In May 1895, an article in a national women’s magazine mentioned Latter-day Saint suffragist Emmeline B. Wells.
“From far-off Salt Lake City comes Mrs. Emeline B. Wells, a smiling, demure, and well-bred woman,” the article stated, misspelling her name. “Nevertheless she is one of the crack debaters of the Council. She brings to the task an inexhaustible memory, a neat delivery, and a perfect self-possession. She is a royal enthusiast who has devoted her life to woman’s enfranchisement.” (Margherita A. Hamm, “The National Council of Women,” Peterson’s Magazine, 5:499.)
Emmeline, “the royal enthusiast” who was about 67 years old at the time, recorded in her diary that she and Susa Young Gates went and bought two copies of the magazine because the mention “was pretty good.”
A few months later, Emmeline wrote, “I have desired with all my heart to do those things that would advance women in moral and spiritual as well as educational work and tend to the rolling on of the work of God upon the earth.”
Emmeline B. Wells was a Latter-day Saint woman highly esteemed on the national stage. A women’s rights activist, she worked as a committee member for the National American Woman Suffrage Association, the National and International Councils of Women and the National Woman’s Press Association. She later served as the fifth Relief Society general president for the Church.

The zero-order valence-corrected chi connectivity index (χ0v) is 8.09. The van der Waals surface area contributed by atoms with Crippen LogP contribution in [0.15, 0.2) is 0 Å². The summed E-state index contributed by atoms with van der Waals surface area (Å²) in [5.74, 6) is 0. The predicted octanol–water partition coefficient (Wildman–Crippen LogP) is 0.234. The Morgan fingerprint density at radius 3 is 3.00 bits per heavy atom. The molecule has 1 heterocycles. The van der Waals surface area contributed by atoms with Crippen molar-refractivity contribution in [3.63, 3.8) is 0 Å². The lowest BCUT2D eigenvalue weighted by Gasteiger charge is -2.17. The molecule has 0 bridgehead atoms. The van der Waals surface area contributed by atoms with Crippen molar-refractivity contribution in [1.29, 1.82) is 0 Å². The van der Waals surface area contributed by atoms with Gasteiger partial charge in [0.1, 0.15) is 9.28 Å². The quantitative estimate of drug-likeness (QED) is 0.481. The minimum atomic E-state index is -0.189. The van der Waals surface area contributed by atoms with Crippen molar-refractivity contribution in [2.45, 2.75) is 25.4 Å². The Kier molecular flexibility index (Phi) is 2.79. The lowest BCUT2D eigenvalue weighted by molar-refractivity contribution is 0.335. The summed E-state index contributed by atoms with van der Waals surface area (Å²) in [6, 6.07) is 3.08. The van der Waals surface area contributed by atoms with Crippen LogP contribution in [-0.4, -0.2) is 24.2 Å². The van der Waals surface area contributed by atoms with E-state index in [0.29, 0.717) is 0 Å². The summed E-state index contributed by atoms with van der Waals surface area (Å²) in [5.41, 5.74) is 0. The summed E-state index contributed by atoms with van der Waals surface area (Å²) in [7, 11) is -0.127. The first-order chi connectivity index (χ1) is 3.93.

“Emmeline and her friends worked very hard to get women’s suffrage into the state constitution,” said Cherry Silver, co-editor for the Emmeline B. Wells diaries project. After the constitution was passed, “She and her friends voted to continue to work to support the national movement, which came in the 19th Amendment signed in August 1920.”
August 2020 marks the 100th anniversary of the 19th Amendment. This month also marks the 150th anniversary of Utah women being the first in the nation to vote under an equal suffrage law.
Highlighting Emmeline’s contributions to the national suffrage movement, her 1892-1896 diaries are now available at ChurchHistoriansPress.org/Emmeline-B-Wells. The public is invited to a lecture on Tuesday, Aug. 4, at 7 p.m. titled “Going to Work with a Will: Emmeline B. Wells and the Road to Suffrage” that will be streamed live on the Church History Museum’s Facebook page.
Growth through leadership
Emmeline Blanche Woodward was born on Feb. 29, 1828, in Petersham, Massachusetts. Though her father died when she was 4 years old, her mother made it possible for her to receive a good education. She was baptized a member of The Church of Jesus Christ of Latter-day Saints at age 14 in a frozen-over brook near her home.